Why is there no global B2C online travel brand yet?

This is a viewpoint from Philippe Der Arslanian, CEO, Answair.

The online travel space is missing something big: a global B2C brand.

Sure, powerful brands such as Expedia and Priceline dominate the news – but these aren’t truly global brands. To be global, a brand needs to be able to reach the vast majority of consumers across the world. And these brands are missing one key piece of the puzzle.

China’s uniqueness

China’s importance in the travel market cannot be understated. The IATA forecast recently revealed that China will have the largest market share in 2022, displacing the US, as its air passengers nearly double from 4 billion this year to 7.8 billion by 2036.

A truly global travel brand, if and when it emerges, will have to cover both West and East. For now, that slot is still wide open – and Chinese brands are beginning to look like serious contenders.

Cindy Wang, CFO Ctrip International stated at Phocuswright last month:

“We are still in the early stages of the journey.”

Indeed, Ctrip (and even Priceline, with its investment in China) only claims a single digit market share, which can be seen two ways: yes, it might be small, but there is also a huge potential upside in this scale-game market.

The quest for global has always been the holy grail for big travel brands. The industry is marked by the many failed attempts of the most prestigious giants. They all learnt a lesson the hard way: you can’t “globalize” by imposing a unified standard on markets with distinct regional requirements and behaviors. Nowhere is this truer than China.

Chinese Giants are heavily involved in travel

Unlike the GAFA giants (Google Amazon Facebook Apple), the Chinese BAT (Baidu, Alibaba, Tencent) are more involved in travel.

Baidu, dominant in search owns 25% of Ctrip, China’s largest OTA, while Alibaba recently launched the OTA “Fliggy”, cross-selling travel and optimizing its sales off the back of its monumental ecommerce platforms Taobao and Tmall. Tencent meanwhile, has just led a $4 billion round in China’s online firm Meituan, which is also engaged in travel.

Google is running its own independent Flight Search and Hotel Finder but the other Western giants are behind: Amazon has still not managed to include travel in its offer and it does not look like a priority for Facebook and Apple.

On the mega OLTAs side, only Priceline remains as a credible player when it comes to understanding China. Patiently and strategically, it has stepped up significant investments – more than $1 billion – in both Ctrip and, more recently Meituan Travel. Expedia has meanwhile played a more tactical game by selling off its stake in China’s eLong far too early, back in 2015.

But the Chinese giants aren’t stopping there. Ctrip – the Chinese OTA – has not only become the undisputed leader in China, it has also gone on a global acquisition spree to start a worldwide innovative travel empire, recently snapping up Skyscanner and a leading OLTA – Makemytrip – in the fast-growing India.

China is the first “Mobile Only” big country

But Chinese firms aren’t ahead just because of the giants backing them. They have one big advantage over Western firms, one granted to them by the uniqueness of their home market.

While most Western countries are still struggling to nail the shift from web to mobile with a supposedly-aggressive “mobile first” or even “mobile most” approach, China jumped directly into “mobile-only.”

Mobile growth for China’s travel industry is simply astounding. This growth results from a combination of 1) the general travel market growing at almost double-digits yearly, 2) hockey-stick type internet penetration, and 3) mobile-only adoption.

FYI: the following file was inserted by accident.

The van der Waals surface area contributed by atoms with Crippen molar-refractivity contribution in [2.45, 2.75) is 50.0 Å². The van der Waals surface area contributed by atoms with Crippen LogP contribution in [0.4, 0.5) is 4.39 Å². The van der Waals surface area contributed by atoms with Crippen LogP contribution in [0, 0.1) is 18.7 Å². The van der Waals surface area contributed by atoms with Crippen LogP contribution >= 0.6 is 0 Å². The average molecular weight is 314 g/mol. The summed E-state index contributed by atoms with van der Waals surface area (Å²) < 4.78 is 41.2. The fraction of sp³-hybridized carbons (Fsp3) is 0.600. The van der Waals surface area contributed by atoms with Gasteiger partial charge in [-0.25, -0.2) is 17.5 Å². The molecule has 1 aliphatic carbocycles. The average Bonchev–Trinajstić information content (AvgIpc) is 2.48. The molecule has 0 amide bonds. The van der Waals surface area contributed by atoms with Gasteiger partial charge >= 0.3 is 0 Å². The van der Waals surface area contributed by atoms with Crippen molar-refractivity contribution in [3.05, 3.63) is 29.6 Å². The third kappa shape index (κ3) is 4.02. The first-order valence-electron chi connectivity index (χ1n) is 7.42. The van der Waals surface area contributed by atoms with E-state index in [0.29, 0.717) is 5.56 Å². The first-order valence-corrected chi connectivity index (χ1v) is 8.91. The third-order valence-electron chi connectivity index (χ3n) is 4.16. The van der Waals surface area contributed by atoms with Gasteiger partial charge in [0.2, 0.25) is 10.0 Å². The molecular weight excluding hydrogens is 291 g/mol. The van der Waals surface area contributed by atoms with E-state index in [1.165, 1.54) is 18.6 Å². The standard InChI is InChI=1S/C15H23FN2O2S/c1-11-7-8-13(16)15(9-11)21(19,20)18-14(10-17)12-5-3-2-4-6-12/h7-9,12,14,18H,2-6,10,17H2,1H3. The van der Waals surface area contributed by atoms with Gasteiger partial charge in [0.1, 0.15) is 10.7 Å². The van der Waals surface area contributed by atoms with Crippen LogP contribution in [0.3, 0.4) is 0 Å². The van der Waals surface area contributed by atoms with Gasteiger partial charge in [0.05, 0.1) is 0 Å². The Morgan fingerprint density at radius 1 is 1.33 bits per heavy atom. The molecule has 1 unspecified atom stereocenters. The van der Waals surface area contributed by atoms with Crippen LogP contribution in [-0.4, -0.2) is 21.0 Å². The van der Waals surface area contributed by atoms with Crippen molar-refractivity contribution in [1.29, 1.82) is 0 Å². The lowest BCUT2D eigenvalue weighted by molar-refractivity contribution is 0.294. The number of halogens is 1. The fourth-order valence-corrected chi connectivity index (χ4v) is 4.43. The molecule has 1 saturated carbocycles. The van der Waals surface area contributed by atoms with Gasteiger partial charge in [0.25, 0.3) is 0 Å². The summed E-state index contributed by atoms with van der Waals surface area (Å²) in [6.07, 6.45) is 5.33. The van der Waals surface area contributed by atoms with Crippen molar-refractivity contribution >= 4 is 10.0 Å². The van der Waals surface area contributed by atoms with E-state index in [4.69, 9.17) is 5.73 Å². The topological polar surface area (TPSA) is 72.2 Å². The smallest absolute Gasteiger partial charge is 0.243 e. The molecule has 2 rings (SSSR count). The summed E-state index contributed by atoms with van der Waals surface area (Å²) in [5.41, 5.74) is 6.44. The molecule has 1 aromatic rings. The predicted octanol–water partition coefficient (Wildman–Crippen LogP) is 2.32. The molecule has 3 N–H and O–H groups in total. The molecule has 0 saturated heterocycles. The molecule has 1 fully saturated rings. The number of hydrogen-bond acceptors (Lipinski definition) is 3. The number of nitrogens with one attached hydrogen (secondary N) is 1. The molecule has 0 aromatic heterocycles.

Surprisingly – this is only the beginning. Ctrip has recently stated that it has achieved more than one billion downloads of its app and that mobile bookings account for more than 60% of online reservations.

Mobile players in China aren’t so entangled in transitioning adoption schemes or gracefully-degraded responsive models. Most business models there are only designed for mobile and nothing else. Imperfect desktop solutions are sometimes added as an afterthought. Mobile becomes so mandatory that Ctrip now promotes campaigns with up to 50% savings with mobile-exclusive deals on its app.

Chinese market self-stimulation

Unlike most countries, airlines can be perceived to be weaker in China’s online ecosystem. Airlines represent a staggering 600 million passengers, growing drastically both domestically and internationally (particularly outbound and also inbound, thanks to new visa policies).

But similarly to the West at an earlier stage, Chinese state-owned airlines will have to perform better than  OTAs in terms of digital penetration. When this power balance between OTAs and airlines will significantly change is anyone’s guess but airlines will eventually grasp back power and regain a clear online market lead.

To be fair, the Chinese government is also helping restore this balance, by issuing a benchmark through its ASAC (Assets Supervision and Administration Commission) whereby state-owned airlines will have to derive 50% of seat sales through direct means by 2018.

The self-enriching “Yin-Yang” dynamic equilibrium between audacious OLTAs and more orderly airlines is now fuelling a wind of innovation throughout the country. Altogether these market dynamics and stimuli will not only reinforce Chinese market growth, but also self-service adoption by Chinese travelers.

Three challenges for a global quest

Taking into account China’s uniqueness, the potential winner of the first B2C global travel brand will have to focus on the following drivers to succeed:

#1: Content

One of the key value propositions for travelers is choice. This is what has driven the success of metasearch engines such as Kayak, combining both full service and low-cost carriers into one single display. On the accommodation side, this is similar to what booking.com offers, with both regular hotels and alternate apartments, all of which are instantly bookable.